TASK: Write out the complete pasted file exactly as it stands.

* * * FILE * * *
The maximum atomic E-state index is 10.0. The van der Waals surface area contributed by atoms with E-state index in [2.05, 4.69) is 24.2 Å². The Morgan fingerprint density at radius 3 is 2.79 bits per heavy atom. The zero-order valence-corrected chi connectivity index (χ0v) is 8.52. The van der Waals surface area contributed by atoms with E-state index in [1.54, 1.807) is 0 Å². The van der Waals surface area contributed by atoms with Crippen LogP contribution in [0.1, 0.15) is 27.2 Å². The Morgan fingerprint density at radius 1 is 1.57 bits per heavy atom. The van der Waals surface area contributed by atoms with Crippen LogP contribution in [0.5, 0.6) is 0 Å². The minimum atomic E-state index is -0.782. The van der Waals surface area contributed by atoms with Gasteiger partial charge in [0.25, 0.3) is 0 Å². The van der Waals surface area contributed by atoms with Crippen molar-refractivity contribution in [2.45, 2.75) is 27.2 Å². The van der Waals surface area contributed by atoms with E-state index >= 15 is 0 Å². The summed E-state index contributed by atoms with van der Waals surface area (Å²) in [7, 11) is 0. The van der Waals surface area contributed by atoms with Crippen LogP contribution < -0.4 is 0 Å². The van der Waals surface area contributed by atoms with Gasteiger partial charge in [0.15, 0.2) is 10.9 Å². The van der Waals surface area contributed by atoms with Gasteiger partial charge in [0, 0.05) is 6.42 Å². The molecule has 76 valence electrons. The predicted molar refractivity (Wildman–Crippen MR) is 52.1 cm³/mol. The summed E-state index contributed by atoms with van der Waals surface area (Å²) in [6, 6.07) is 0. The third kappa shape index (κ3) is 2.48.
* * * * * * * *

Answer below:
The maximum atomic E-state index is 10.0. The van der Waals surface area contributed by atoms with E-state index in [2.05, 4.69) is 24.2 Å². The Morgan fingerprint density at radius 3 is 2.79 bits per heavy atom. The zero-order valence-corrected chi connectivity index (χ0v) is 8.52. The van der Waals surface area contributed by atoms with E-state index in [1.54, 1.807) is 0 Å². The van der Waals surface area contributed by atoms with Crippen LogP contribution in [0.1, 0.15) is 27.2 Å². The Morgan fingerprint density at radius 1 is 1.57 bits per heavy atom. The van der Waals surface area contributed by atoms with Crippen LogP contribution in [0.5, 0.6) is 0 Å². The minimum atomic E-state index is -0.782. The van der Waals surface area contributed by atoms with Gasteiger partial charge in [0.25, 0.3) is 0 Å². The van der Waals surface area contributed by atoms with Crippen molar-refractivity contribution in [2.45, 2.75) is 27.2 Å². The van der Waals surface area contributed by atoms with E-state index >= 15 is 0 Å². The summed E-state index contributed by atoms with van der Waals surface area (Å²) in [7, 11) is 0. The van der Waals surface area contributed by atoms with Crippen LogP contribution < -0.4 is 0 Å². The van der Waals surface area contributed by atoms with Gasteiger partial charge in [0.15, 0.2) is 10.9 Å². The van der Waals surface area contributed by atoms with Gasteiger partial charge in [0, 0.05) is 6.42 Å². The molecule has 76 valence electrons. The predicted molar refractivity (Wildman–Crippen MR) is 52.1 cm³/mol. The summed E-state index contributed by atoms with van der Waals surface area (Å²) in [6, 6.07) is 0. The third kappa shape index (κ3) is 2.48.